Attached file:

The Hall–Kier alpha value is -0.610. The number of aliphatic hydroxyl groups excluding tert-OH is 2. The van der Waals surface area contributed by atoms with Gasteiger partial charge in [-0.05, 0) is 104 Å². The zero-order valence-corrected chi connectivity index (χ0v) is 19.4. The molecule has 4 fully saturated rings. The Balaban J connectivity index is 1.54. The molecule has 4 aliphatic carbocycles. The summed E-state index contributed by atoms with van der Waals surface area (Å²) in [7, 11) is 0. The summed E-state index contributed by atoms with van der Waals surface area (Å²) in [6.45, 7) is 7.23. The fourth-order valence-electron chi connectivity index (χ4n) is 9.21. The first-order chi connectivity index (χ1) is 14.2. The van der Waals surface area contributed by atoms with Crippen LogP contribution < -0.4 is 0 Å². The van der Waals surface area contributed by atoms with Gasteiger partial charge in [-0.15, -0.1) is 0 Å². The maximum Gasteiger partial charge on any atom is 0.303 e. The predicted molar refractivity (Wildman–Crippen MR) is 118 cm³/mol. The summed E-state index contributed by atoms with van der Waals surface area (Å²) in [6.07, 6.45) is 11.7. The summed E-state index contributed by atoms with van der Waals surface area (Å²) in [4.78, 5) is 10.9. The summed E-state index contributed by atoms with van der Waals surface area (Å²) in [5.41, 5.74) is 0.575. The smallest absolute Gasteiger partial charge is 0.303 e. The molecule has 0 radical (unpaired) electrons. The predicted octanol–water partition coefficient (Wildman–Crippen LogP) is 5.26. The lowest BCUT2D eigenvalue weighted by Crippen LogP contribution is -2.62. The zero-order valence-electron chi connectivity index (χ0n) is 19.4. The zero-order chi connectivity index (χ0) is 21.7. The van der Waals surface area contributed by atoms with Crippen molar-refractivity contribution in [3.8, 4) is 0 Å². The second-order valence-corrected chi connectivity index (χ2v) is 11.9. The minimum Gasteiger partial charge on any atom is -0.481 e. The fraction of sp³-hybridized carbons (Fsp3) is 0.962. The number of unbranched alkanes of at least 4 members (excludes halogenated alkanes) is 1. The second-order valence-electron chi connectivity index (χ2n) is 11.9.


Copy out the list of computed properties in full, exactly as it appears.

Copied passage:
The Hall–Kier alpha value is -0.610. The number of aliphatic hydroxyl groups excluding tert-OH is 2. The van der Waals surface area contributed by atoms with Gasteiger partial charge in [-0.05, 0) is 104 Å². The zero-order valence-corrected chi connectivity index (χ0v) is 19.4. The molecule has 4 fully saturated rings. The Balaban J connectivity index is 1.54. The molecule has 4 aliphatic carbocycles. The summed E-state index contributed by atoms with van der Waals surface area (Å²) in [7, 11) is 0. The summed E-state index contributed by atoms with van der Waals surface area (Å²) in [6.45, 7) is 7.23. The fourth-order valence-electron chi connectivity index (χ4n) is 9.21. The first-order chi connectivity index (χ1) is 14.2. The van der Waals surface area contributed by atoms with Crippen LogP contribution < -0.4 is 0 Å². The van der Waals surface area contributed by atoms with Gasteiger partial charge in [-0.15, -0.1) is 0 Å². The maximum Gasteiger partial charge on any atom is 0.303 e. The predicted molar refractivity (Wildman–Crippen MR) is 118 cm³/mol. The summed E-state index contributed by atoms with van der Waals surface area (Å²) in [6.07, 6.45) is 11.7. The summed E-state index contributed by atoms with van der Waals surface area (Å²) in [4.78, 5) is 10.9. The summed E-state index contributed by atoms with van der Waals surface area (Å²) in [5.41, 5.74) is 0.575. The smallest absolute Gasteiger partial charge is 0.303 e. The molecule has 0 radical (unpaired) electrons. The predicted octanol–water partition coefficient (Wildman–Crippen LogP) is 5.26. The lowest BCUT2D eigenvalue weighted by Crippen LogP contribution is -2.62. The zero-order valence-electron chi connectivity index (χ0n) is 19.4. The zero-order chi connectivity index (χ0) is 21.7. The van der Waals surface area contributed by atoms with Crippen molar-refractivity contribution in [3.8, 4) is 0 Å². The second-order valence-corrected chi connectivity index (χ2v) is 11.9. The minimum Gasteiger partial charge on any atom is -0.481 e. The fraction of sp³-hybridized carbons (Fsp3) is 0.962. The number of unbranched alkanes of at least 4 members (excludes halogenated alkanes) is 1. The second-order valence-electron chi connectivity index (χ2n) is 11.9.